Regulation crowdfunding continues to push forward, with close to $70 million raised by nearly 700 companies from unaccredited investors since the Securities and Exchange Commission greenlit the practice in May 2016.
The data gleaned by StartEngine from SEC crowdfunding filings shines a light on some trends in the industry, some good, some troubling.
Bad news first.
The egalitarian spirit of equity crowdfunding doesn’t seem to have fully translated to equality between the sexes. Just 23 percent funding dollars went to female founders, according to the last two months of data pulled by Los Angeles-based StartEngine.
The good news: that’s markedly better than the rate women-founded companies receive money from accredited investors. PitchBook found that less than 5 percent of venture capital funding went to women in 2016.
Series B for 3D
Divergent 3D, a 3-D printing design shop and manufacturer, last week announced plans to close a $65 million Series B financing round in mid-December. The Series B round also has an investor option of $40 million.
The Torrance-based startup was founded by its Chief Executive Kevin Czinger in 2014, and plans to provide its 3-D printing and design services to automotive makers. Czinger also founded electric car manufacturer Coda Automotive in Pico Robertson in 2009. That startup sold about 100 electric sedans before it declared Chapter 11 bankruptcy in 2013.
Divergent 3D said in a statement that the company devised a system to build car frames out of carbon fiber tubing and custom 3-D printed metal joints. The firm claims its methods can produce cars in large volumes at significantly lower costs than traditional manufacturing methods.
“The Divergent system allows automakers and technology companies to innovate at a much faster rate – scaling up volume production at only a fraction of the cost while also alleviating environmental damage,” Czinger said in a statement.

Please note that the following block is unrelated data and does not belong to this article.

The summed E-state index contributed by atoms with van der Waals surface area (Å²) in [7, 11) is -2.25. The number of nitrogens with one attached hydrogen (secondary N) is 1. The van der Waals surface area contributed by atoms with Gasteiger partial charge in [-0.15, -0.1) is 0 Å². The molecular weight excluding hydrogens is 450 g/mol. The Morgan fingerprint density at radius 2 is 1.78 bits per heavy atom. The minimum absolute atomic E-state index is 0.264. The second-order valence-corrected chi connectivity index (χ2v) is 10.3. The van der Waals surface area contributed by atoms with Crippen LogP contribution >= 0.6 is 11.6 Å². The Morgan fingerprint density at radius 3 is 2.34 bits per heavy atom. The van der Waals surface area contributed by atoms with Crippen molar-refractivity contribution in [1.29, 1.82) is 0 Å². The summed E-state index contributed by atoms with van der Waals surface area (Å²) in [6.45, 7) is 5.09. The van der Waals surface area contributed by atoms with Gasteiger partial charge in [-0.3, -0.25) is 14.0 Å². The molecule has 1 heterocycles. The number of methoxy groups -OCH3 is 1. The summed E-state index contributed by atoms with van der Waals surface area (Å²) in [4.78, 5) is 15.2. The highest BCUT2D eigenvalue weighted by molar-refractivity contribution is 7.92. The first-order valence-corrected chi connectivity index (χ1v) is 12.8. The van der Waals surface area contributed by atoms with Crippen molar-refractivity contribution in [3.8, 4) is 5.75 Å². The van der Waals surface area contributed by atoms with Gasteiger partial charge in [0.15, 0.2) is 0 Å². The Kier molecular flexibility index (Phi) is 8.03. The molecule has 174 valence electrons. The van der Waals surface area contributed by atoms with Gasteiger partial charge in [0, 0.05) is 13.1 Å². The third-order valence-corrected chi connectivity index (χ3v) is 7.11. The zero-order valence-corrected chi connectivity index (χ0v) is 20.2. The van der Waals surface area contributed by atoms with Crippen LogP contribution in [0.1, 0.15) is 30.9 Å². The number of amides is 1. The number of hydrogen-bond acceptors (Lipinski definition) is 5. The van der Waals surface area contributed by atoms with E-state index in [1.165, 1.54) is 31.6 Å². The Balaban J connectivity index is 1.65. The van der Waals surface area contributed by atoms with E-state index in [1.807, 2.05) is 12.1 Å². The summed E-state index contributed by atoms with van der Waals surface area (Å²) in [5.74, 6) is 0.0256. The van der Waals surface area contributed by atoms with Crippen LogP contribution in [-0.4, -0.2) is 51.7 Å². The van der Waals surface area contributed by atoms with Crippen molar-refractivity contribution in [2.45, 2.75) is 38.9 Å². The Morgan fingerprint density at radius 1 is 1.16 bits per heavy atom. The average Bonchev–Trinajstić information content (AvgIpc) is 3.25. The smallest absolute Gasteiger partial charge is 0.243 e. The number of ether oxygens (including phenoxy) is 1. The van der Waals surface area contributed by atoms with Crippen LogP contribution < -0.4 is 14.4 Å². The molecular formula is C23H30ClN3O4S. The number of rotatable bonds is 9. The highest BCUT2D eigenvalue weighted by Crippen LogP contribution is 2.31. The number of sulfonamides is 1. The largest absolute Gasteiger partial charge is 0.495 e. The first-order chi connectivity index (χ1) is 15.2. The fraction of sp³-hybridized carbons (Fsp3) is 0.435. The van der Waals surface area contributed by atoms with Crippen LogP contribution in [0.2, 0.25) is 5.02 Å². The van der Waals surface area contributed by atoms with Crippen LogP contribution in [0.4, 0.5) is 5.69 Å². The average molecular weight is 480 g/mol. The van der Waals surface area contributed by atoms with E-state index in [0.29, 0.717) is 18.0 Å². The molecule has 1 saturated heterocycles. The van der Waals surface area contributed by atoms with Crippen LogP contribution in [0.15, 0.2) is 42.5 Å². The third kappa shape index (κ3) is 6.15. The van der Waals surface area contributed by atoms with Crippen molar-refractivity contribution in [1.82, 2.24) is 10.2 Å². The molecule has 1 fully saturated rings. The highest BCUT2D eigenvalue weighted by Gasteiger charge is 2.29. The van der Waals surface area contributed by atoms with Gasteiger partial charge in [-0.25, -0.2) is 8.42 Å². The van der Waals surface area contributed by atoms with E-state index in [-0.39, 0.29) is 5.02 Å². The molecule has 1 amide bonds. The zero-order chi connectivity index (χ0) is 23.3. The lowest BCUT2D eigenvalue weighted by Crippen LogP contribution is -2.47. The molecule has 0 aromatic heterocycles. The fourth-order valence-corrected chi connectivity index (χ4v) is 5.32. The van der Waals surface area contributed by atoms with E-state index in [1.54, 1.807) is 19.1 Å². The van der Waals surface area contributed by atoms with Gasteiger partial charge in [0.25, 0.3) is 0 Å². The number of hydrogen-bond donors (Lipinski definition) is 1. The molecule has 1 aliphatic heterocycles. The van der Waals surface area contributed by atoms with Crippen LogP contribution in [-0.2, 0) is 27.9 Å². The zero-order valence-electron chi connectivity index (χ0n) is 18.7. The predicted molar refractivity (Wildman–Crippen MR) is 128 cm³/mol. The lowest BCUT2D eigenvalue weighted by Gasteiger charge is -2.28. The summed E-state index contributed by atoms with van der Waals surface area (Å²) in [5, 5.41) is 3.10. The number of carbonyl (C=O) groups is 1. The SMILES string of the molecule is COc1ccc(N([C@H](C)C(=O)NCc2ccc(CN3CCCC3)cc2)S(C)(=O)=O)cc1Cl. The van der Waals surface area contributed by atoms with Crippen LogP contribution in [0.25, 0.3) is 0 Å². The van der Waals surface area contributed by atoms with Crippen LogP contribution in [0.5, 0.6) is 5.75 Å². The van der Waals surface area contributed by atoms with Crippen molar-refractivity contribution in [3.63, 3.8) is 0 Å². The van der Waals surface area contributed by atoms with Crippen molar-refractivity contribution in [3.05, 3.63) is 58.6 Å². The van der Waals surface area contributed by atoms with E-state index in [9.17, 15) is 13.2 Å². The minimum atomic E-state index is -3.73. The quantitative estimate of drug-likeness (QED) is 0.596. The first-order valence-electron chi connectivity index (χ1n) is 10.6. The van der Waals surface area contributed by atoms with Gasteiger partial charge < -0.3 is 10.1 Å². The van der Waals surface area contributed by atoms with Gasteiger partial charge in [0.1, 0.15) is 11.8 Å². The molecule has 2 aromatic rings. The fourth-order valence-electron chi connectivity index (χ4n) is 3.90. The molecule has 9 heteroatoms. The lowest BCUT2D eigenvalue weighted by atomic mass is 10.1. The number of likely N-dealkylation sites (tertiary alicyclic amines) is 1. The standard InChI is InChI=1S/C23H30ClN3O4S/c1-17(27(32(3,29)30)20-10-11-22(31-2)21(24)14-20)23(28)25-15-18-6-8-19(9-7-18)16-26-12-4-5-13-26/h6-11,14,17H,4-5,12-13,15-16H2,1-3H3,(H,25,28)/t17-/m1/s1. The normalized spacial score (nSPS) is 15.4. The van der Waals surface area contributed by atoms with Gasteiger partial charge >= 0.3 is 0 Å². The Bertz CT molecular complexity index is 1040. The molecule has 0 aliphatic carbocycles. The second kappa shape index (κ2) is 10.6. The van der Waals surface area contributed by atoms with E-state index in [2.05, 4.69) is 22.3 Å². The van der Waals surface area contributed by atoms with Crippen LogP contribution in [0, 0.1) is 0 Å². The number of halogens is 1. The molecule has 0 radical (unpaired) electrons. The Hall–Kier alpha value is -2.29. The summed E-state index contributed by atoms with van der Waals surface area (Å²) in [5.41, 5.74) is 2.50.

O Luxe Holdings, an investment company in Hong Kong, led the investment into Divergent 3D. Other financiers included Horizons Ventures, Shanghai Alliance Investment and Altran Technologies.
The Series B round comes less than a year after Divergent raised $23 million in Series A funds. The January raise was led by Horizons and included financing from Divergent strategic partner Altran, an aerospace and automotive service provider.
MNX Global Logistics, a Long Beach-based global provider of specialized transportation and logistics services, acquired Melbourne, Australia-based Logical Freight Solutions last week for an undisclosed sum.
The privately owned companies both transport goods for the biopharmaceutical, medical device, aviation and entertainment industries.
The acquisition widens the global scope of MNX, increasing its worldwide offices from 18 to 30, with a new emphasis on the Asia-Pacific region, officials said. LFS has offices in New Zealand, Singapore, Hong Kong, Taiwan and the U.S.
“The pace of growth in patient-centric medicine, with its strict requirements for temperature-controlled transportation and time-definite, delivery, underscores the role that specialty time-critical logistics providers will continue to play in the life sciences and health care industries,” said MNX Chief Executive Paul J. Martins in a statement.
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